Baxter International Inc., which recalled its blood thinner heparin amid reports of allergic reactions and deaths in 2008, faces at least 30 lawsuits in Chicago by injured people or their estates.
As many as 300 product-liability complaints may be filed in the Illinois state court, plaintiffs’ attorney Allen Schwartz of Kralovec, Jambois & Schwartz said today in a phone interview. His law firm and two others are working to comply with a judge’s order last year to convert an aggregate lawsuit to individual claims against the Deerfield, Illinois-based company.
I have appended a summary of the case at the bottom of the post, with relevant Health Care Renewal links. What is most striking about this case is that it involved the deaths of many patients, and serious complications of many others. While the nature of the contamination of the heparin, and the biology of its adverse effects were elucidated, how the contaminant was introduced into the drug marketed in the US was never clear. Finally, to date, no individual has been held accountable, and no individual has suffered any negative consequences from a case that was as deadly as a terrorist attack.
The best that the leadership of Baxter International could do was described by Bloomberg thus:
'We deeply regret any impact the 2008 heparin contamination situation may have had on patients and family members,' [Baxter International spokesperson Erin] Gardiner said in an e-mailed statement. 'If these lawsuits are similar to those that have already been filed, a large number of claims don’t involve contaminated heparin or in some cases, even Baxter heparin,' she said.
Again, the "impact" apparently included death. The deaths and morbidity were due to an adulterated drug sold in the US as pure. Combatting drug adulteration was the reason the US Food and Drug Administration was founded.
What amazes even me is that a case with such severe outcomes has received so little attention. To my knowledge, there has never been a formal investigation by any branch of government, or by academia, for that matter, of how the contamination occurred, or who was responsible. Aside from some minor attempts to increase general supervision by the FDA of the manufacture of drugs and drug ingredients in other countries, I am aware of no specific changes in policy or regulation meant to prevent another case of deadly drug adulteration. This is a profound and disturbing example of the anechoic effect, i.e., that stories that the often rich and powerful insiders who now may lead health care might find offensive produce few echoes.
If there is no outrage about drug adulteration leading to patient deaths, how do we ever expect to improve our dysfunctional health care system?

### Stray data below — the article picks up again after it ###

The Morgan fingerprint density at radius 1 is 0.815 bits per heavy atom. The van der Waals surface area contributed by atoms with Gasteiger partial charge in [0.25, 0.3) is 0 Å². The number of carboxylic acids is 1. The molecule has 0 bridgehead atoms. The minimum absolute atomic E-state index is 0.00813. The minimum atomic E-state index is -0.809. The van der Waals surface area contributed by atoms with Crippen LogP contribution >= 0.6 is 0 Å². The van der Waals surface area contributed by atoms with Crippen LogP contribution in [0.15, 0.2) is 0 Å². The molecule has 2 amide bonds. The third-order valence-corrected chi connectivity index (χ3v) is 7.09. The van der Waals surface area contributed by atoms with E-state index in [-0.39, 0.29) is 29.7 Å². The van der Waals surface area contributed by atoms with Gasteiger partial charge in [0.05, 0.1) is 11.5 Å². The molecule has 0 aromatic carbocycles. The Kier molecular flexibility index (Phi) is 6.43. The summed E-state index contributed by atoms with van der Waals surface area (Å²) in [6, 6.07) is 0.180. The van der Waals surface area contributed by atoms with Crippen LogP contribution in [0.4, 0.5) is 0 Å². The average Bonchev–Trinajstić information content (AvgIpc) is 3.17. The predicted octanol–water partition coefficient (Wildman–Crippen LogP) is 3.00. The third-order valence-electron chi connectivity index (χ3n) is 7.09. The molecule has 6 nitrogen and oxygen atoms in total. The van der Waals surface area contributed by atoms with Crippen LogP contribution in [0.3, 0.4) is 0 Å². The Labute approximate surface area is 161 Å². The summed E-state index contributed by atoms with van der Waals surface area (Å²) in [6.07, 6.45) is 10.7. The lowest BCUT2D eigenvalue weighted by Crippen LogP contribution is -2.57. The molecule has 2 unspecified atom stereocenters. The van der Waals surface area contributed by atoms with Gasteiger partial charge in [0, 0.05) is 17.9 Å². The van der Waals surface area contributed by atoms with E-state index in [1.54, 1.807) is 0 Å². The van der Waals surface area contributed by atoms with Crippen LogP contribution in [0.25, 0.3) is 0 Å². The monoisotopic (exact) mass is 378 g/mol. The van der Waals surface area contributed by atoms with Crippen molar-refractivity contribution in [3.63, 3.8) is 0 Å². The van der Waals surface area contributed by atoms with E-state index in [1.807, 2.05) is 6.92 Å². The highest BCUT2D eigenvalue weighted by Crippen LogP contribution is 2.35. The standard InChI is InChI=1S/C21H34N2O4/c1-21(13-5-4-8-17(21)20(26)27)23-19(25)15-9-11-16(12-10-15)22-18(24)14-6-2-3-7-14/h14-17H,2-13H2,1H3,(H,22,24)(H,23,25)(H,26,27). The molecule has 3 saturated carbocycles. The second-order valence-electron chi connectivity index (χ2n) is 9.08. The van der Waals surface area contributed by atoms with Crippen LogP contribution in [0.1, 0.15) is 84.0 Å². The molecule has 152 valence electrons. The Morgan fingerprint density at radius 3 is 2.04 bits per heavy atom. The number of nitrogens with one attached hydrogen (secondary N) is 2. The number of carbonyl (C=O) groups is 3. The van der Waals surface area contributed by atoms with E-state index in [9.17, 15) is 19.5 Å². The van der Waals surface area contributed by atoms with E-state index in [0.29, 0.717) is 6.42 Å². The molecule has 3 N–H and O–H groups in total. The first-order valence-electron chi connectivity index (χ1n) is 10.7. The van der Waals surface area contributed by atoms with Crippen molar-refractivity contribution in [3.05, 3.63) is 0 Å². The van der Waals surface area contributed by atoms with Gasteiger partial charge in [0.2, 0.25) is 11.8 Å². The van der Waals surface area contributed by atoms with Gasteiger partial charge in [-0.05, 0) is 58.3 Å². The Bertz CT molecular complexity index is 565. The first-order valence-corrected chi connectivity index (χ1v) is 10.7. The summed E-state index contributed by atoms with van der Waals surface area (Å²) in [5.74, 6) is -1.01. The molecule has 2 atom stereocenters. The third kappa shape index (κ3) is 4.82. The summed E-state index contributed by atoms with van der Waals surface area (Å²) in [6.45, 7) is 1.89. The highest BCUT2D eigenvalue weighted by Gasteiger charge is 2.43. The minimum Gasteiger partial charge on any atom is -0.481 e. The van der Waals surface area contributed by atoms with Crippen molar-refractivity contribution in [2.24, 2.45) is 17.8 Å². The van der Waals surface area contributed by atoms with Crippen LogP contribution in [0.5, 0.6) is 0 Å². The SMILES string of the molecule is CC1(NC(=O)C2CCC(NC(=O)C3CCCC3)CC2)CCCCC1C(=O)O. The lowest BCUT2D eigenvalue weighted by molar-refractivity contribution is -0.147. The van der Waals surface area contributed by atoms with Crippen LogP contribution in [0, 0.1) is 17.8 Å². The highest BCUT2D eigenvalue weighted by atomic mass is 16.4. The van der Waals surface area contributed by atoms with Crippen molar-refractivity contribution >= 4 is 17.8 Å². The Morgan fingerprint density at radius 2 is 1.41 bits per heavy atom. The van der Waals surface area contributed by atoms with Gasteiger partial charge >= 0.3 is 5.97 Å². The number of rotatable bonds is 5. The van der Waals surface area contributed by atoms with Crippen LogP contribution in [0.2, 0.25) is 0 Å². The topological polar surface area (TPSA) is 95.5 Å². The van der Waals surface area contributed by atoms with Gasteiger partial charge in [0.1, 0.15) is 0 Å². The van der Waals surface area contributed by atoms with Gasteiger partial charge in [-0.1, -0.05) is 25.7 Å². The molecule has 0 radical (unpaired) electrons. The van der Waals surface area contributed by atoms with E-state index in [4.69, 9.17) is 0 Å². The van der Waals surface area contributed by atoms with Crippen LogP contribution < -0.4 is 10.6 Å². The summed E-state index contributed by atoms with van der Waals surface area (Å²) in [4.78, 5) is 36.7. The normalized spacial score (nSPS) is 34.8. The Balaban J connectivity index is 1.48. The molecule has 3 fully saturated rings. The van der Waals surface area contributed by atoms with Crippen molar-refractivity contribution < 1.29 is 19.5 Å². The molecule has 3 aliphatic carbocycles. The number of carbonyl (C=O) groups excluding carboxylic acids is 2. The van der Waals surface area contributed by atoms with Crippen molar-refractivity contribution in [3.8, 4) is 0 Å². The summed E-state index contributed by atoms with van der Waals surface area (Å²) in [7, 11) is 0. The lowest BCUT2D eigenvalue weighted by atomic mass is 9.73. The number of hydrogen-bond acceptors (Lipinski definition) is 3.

- We have posted several times, recently here and here, about the tragic case of suddenly allergenic heparin. Although heparin, an intravenous biologic anti-coagulant, has been in use for over 70 years, serious allergic reactions to it had heretofore been rare. Starting late last year, hundreds of such reactions, and now 21 deaths were reported in the US after intravenous heparin infusions.All the heparin related to these events in the US was made by Baxter International.
- We then learned that although the heparin carried the Baxter label, it was not really made by Baxter. The company had outsourced production of the active ingredient to a long, and ultimately mysterious supply chain. Baxter got the active ingredient from a US company, Scientific Protein Laboratories LLC, which in turn obtained it from a factory in China operated by Changzhou SPL, which in turn was owned by Scientific Protein Laboratories and by Changzhou Techpool Pharmaceutical Co. Changzhou SPL, in turn, got it from several consolidators or wholesalers, who in turn got it from numerous small, unidentified "workshops," which seemed to produce the product in often primitive and unsanitary conditions. None of the stops in the Chinese supply chain had apparently been inspected by the US Food and Drug Administration nor its Chinese counterpart.
- Most recently, we found out that the Baxter International labelled heparin was contaminated with over-sulfated chondroitin sulfate, a substance not found in nature, but which mimics heparin according to the simple laboratory tests used in the Chinese facilities to check incoming heparin. (See post here.) Further testing revealed that the contamination seemed to have taken place in China prior to the provision of the heparin to Changzhou SPL. (See post here.) It is not clear whether Baxter International or Scientific Protein Laboratories had inspected most of the steps in the supply chain, or even knew what went on there.
- The Baxter and Scientific Protein Laboratories CEOs did not seem aware of where they got the heparin on which the Baxter International label was eventually affixed. But one report in the New York Times alleged that Scientific Protein Laboratories would not pay enough for heparin to satisfy any sources other than the small "workshops."
- Leaders of all organizations involved, Baxter International, Scientific Protein Laboratories, Changzhou SPL, the Chinese government, and the US Food and Drug Administration, and the US Congress assigned blame to each other, but none took individual or organizational responsibility. (See post here.)
- Researchers (who turned out to have financial ties to a company which is developing an anti-coagulant drug that could compete with the heparin made by Baxter International) investigated the biological mechanisms by which the contamination of the heparin lead to adverse effects, but no one investigated further how the contamination occurred, or who was responsible. (See post here.)